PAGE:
2 min read

Individualism and collectivism, Unwritten rules in writing and baseball

Originally published January 25, 2021

Hi all!

  1. Matthew Salesses: craft is expectation. What are the expectations of a novel? Who is expecting what? (from his new--fantastic--book Craft in the Real World)
  2. The dynamic puzzle of art: It’s subjective, it can become objective, and then back again
  3. My magic running song is Mr Blue Sky by ELO (coincidentally, The Half Marathoner wrote a post mentioning this exact phenomenon: “You Just Need One Good Song”)
  4. Fran Lebowitz in Pretend It’s a City: It’s not art if you can eat it
  5. Fernando Tatis Jr broke one of baseball’s unwritten rules back in August
  6. RIP Henry Aaron. Lex Pryor for The Ringer writes: “Henry Aaron’s greatest skill was his ability to make the impossible look routine.” (This gets back to what I wrote about expression and compression last week in The Ponder #2)
  7. What is the smallest unit of society? What are the dangers of individualism?
  8. Priya Parker on etiquette in The Art of Gathering

How does this connect?

6 & 7: Henry Aaron and Individualism/collectivism

Claire Smith for The Undefeated: “He became his generation’s most direct descendent of Jackie Robinson not because he wanted to, but because he knew he had to as he ran directly at the racists who wanted to prevent his success. … His presence in the major leagues created a safe place for Black players from Dusty Baker to Joe Morgan to Ken Griffey Sr. It was almost like the baseball version of the Underground Railroad. When you get to Atlanta, look up Aaron and he’ll take care of you.”

“The countries that defeated the coronavirus have done so collectively,” writes German Lopez for Vox.

Individualism seems to be a common thread from one bad thing to another. Racism and sexism make complete sense if a person’s worldview only accounts for their own desires. Committing to be in community and/or family forces collaboration -- in a good way.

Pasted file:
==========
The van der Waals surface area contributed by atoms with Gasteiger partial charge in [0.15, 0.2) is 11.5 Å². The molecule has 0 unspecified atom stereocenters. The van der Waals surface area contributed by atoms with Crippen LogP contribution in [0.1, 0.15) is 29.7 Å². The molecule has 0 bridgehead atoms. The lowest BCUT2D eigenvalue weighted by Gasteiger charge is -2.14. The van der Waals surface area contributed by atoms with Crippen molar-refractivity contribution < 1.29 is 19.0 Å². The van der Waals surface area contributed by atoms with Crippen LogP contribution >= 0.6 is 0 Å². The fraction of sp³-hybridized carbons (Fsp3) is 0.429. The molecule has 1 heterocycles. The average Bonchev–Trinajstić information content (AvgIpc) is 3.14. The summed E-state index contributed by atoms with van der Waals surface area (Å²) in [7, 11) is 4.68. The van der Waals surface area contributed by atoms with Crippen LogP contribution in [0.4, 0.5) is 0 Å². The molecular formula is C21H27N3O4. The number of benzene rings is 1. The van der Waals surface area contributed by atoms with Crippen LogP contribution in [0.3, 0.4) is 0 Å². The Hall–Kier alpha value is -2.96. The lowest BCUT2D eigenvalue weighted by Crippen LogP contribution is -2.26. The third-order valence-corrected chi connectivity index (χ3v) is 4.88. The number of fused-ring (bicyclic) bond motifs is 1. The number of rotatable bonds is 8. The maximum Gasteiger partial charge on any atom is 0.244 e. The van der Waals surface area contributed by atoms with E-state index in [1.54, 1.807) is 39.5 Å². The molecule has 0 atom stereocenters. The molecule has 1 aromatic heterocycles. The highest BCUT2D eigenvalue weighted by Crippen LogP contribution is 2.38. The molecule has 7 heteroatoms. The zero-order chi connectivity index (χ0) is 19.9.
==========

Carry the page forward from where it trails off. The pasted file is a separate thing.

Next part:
1 & 5 & 8: Matthew Salesses, Fernando Tatis Jr., and Priya Parker

Fernando Tatís Jr. is a shortstop for the San Diego Padres, and he hits the ball hard. That's his job. In mid-August he hit a grand slam against the Rangers when his team had a 10-3 lead in the eighth inning.

After the game, both the opposing manager and Tatis’s manager say that he shouldn’t have hit that homer. “That’s not how the game is played.” “[Tatis] is young, he’ll learn.” Tatis apologizes. Says, “I know a lot of unwritten rules. I was kind of lost on this. Probably next time, I’ll take a pitch.” Later in the week, Tatis’s walkup song is "Cry Me a River" by Justin Timberlake.

In Salesses’s book, he talks about how fiction in America operates based on a set of rules laid down in the 30s when the Iowa Writers Workshop started. Those expectations served the white men who were writing and reading in that workshop. Now, those same rules are entrenched and cause people who don’t know the rules well to be seen as outsiders.

Etiquette is another way to think about these rules, in baseball or writing, or elsewhere. Parker writers about the positive side of etiquette: “Sharing this common code allows people to coordinate more easily, to avoid embarrassing one another, and to minimize the social risk of situations.” But the negative falls heavily on people: “The etiquette approach to life is also imperious. It is the opposite of humble. It shows minimal interest in how different cultures or regions do things.”

—Devin